Avalon Glassworks’ 2020 Moclips float design is called “Northern Pacific.” They may be purchased through the Museum of the North Beach or directly from Avalon, with proceeds benefiting the museum. (Courtesy Photo)

Avalon Glassworks’ 2020 Moclips float design is called “Northern Pacific.” They may be purchased through the Museum of the North Beach or directly from Avalon, with proceeds benefiting the museum. (Courtesy Photo)

Museums introduce changes as Harbor enters Phase 3 of reopening

  • Sun Jun 28th, 2020 9:54am
  • Life

By Kat Bryant

Grays Harbor News Group

As Grays Harbor braces for July 4 beach crowds in the wake of Phase 3 approval, local businesses and organizations have been taking steps to make their properties safe.

The Harbor’s museums have been busily preparing for reopening since the statewide shutdown began in March. Layouts have been rearranged to allow for better social distancing, sneeze shields have been put up at entry desks and hand sanitizer stations have been added.

Some also have been using the downtime to spruce up their facilities, with help from volunteers.

The Polson Museum in Hoquiam has received a full-scale makeover with fresh paint, polished floors and new ultraviolet film on the windows to protect the artifacts within. In Westport, the Maritime Museum’s lobby and gift shop area are being repainted as well.

At the Coastal Interpretive Center in Ocean Shores, board president Nancy Eldridge didn’t stop there. The CIC has launched a full interior renovation of its dated facility. As part of those alterations, a new exhibit will be installed featuring the NOAA Olympic Coast National Marine Sanctuary.

Since this work is expected continue through the end of this year, the main part of the center will remain closed, Eldridge said. Visitors’ interior access will be limited to the Habitat Wing and a smaller version of the gift shop on weekends only.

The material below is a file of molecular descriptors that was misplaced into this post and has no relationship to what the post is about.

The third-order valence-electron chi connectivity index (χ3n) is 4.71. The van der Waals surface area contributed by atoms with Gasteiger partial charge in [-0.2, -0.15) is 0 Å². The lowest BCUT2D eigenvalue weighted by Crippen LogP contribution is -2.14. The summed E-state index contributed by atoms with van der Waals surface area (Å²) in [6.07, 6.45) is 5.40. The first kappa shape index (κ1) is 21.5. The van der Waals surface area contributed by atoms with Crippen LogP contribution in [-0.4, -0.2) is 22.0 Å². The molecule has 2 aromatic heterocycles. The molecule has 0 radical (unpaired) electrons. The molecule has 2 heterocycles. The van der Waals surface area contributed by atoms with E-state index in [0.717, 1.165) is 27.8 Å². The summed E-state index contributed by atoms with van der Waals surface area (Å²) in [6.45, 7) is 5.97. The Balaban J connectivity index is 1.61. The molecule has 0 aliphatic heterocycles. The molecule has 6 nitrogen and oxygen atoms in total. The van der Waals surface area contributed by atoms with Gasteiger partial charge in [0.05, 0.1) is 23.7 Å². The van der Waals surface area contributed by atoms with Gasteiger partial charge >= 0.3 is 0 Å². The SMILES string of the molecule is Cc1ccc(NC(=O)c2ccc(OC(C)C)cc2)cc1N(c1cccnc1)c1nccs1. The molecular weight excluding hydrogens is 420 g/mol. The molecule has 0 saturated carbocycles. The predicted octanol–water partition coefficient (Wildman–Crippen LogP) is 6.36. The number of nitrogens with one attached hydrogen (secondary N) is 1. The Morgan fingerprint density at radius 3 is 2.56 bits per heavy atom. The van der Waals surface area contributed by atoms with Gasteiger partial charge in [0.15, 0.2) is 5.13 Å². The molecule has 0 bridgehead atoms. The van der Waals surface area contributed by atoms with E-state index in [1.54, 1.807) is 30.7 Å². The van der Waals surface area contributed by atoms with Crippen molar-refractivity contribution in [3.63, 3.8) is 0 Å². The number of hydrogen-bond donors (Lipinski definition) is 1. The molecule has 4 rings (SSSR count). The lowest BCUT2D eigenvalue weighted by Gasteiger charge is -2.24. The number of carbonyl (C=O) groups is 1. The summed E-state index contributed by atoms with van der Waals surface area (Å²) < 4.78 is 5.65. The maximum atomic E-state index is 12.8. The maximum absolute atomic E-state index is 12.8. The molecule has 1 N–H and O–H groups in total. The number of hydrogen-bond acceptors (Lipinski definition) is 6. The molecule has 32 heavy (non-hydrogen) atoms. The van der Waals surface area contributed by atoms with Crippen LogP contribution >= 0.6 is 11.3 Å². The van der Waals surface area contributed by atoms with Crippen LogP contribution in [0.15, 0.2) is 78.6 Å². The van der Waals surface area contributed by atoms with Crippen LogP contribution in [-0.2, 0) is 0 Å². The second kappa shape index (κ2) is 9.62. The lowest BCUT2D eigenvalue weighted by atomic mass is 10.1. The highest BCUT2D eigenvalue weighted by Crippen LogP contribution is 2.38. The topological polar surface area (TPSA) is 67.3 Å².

Outdoors, docents will conduct guided tours of the center’s exterior exhibits every hour from 10 a.m. to 4 p.m.; and members of the CIC’s Education Committee will lead scheduled tours of the McGee Trail and the tidepools at Damon Point.

Safety measures

All of the Harbor’s museums will be following state-mandated safety protocols as they open their doors once again. Some are taking extra precautions because they’re in such small spaces, making social distancing more of a challenge.

The Museum of the North Beach, for example, will be regulating the flow of visitors by requiring people to call ahead for appointments to enter the tiny Moclips facility. In the meantime, they are working to make more of their archives available online.

“We’re trying to create ways to be open without being open,” said board president Lee Marriott. “It’s been a very weird year.”

The Westport Lighthouse poses similar challenges. Visitors will be strictly regulated within that tight space. To avoid potential delays, operations manager Julie Smith recommends calling to make a reservation to climb to the top.

The Westport Maritime Museum may be easier to manage. “I think the plan we have in place will work, even with large crowds,” said Smith. “The museum has many outdoor exhibits, and the lens hall is a large open space.”

The Northwest Carriage Museum in Raymond is housed in a wide-open building and therefore able to accommodate more people at a time, said executive director Laurie Bowman.

“We feel that the museum is very safe, because we’ve got 12,000 square feet; it’s easy to socially distance,” she said. “No one’s supposed to be touching the carriages anyway, and we’ll go in and wipe anything that is touched — the door, the counter area.”